For the auditor to express an opinion on the going concern status of an entity, they first need to have management’s assessment. Smaller or less complex entities may not usually prepare formal forecasts or set out all their assumptions. In the current environment this will be vital, so the auditor may have to provide some prompts to businesses less familiar with the process.

Clients may ask for their auditor’s help in preparing forecasts or carrying out sensitivity analyses on the various assumptions. However, as auditors, we need to maintain our independence and so we must consider if the FRC Ethical Standard precludes the auditor assisting, or whether adequate safeguards can be put in place.

Once management has provided a going concern assessment the auditor must look at all aspects, including (but not limited to):

  • The arithmetical accuracy of forecasts
  • The consistency of assumptions within the forecast and elsewhere in the business
  • Whether assumptions are realistic or supportable, for instance:
    • have rent holidays been agreed or is this just a hope
    • is government assistance available (see below)
    • can assets really be sold to create further liquidity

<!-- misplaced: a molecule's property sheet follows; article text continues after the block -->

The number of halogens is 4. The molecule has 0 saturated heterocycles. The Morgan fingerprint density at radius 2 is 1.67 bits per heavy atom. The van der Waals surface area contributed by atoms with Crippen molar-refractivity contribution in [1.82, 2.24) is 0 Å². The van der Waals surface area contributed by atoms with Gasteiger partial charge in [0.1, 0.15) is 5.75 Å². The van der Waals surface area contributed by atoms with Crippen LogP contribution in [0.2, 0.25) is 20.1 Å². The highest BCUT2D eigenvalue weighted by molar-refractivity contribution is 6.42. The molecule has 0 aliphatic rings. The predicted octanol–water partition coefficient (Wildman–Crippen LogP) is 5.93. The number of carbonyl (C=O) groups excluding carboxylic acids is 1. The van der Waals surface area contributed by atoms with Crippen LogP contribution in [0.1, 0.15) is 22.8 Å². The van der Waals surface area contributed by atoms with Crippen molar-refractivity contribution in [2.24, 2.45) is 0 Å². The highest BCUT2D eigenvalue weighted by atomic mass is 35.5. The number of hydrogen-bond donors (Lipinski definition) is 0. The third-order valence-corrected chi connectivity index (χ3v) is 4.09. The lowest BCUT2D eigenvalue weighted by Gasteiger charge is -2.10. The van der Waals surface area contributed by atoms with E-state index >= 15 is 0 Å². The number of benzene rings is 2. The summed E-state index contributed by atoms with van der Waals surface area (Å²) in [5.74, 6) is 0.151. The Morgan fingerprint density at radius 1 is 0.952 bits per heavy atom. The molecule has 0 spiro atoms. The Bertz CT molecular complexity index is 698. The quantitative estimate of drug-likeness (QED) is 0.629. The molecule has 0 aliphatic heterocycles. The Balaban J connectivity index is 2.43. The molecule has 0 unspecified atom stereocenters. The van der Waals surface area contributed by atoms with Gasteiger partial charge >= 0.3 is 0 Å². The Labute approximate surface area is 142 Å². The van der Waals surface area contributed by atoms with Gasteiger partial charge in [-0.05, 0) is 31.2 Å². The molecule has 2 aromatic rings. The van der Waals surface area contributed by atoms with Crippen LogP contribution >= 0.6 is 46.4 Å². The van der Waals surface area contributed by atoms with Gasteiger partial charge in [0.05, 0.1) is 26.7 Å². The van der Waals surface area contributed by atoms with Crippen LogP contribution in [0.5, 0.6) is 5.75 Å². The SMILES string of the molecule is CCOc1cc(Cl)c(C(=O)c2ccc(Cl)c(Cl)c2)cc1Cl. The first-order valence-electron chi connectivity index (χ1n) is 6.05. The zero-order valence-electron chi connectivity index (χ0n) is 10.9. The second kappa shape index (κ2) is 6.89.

• Whether it looks sufficiently far ahead (at least 12 months from when the accounts will be approved)
  • Terms of bank lending/new loans available
  • Any related impairment reviews, such as for goodwill

The UK government has provided a package of measures to help assist businesses and so management may have included assumptions about which of these it will use. Examples included in the COVID-19 UK business support package include:

  • Furloughing of staff
  • Delays in tax payments
  • Business rates holidays
  • Loans

The auditor will need to gather evidence for these and other mitigating actions, remembering to challenge management rather than just take their word. It is vital that the auditor is sceptical when carrying out their audit work on going concern and that their working papers show evidence of that scepticism. For instance, if the client says that there will be a rent holiday, ask for documentation from the landlord to confirm this.